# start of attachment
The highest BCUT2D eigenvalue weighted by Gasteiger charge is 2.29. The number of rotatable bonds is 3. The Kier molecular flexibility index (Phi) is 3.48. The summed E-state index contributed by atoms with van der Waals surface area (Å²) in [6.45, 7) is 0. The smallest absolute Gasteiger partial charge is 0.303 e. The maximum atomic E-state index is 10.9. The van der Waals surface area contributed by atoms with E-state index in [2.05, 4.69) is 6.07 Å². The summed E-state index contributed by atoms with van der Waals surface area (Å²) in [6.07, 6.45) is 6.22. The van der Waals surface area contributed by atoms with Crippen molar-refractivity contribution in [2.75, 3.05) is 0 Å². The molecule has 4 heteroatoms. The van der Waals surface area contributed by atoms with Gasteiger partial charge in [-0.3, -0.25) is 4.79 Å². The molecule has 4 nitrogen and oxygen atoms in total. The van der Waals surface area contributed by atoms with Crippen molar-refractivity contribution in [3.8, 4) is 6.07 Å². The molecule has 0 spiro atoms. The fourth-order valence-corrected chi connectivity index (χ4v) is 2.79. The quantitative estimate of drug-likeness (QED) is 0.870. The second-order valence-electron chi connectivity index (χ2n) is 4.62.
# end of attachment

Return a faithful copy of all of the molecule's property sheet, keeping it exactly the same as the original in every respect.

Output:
The highest BCUT2D eigenvalue weighted by Gasteiger charge is 2.29. The number of rotatable bonds is 3. The Kier molecular flexibility index (Phi) is 3.48. The summed E-state index contributed by atoms with van der Waals surface area (Å²) in [6.45, 7) is 0. The smallest absolute Gasteiger partial charge is 0.303 e. The maximum atomic E-state index is 10.9. The van der Waals surface area contributed by atoms with E-state index in [2.05, 4.69) is 6.07 Å². The summed E-state index contributed by atoms with van der Waals surface area (Å²) in [6.07, 6.45) is 6.22. The van der Waals surface area contributed by atoms with Crippen molar-refractivity contribution in [2.75, 3.05) is 0 Å². The molecule has 4 heteroatoms. The van der Waals surface area contributed by atoms with Gasteiger partial charge in [-0.3, -0.25) is 4.79 Å². The molecule has 4 nitrogen and oxygen atoms in total. The van der Waals surface area contributed by atoms with Crippen molar-refractivity contribution in [3.8, 4) is 6.07 Å². The molecule has 0 spiro atoms. The fourth-order valence-corrected chi connectivity index (χ4v) is 2.79. The quantitative estimate of drug-likeness (QED) is 0.870. The second-order valence-electron chi connectivity index (χ2n) is 4.62.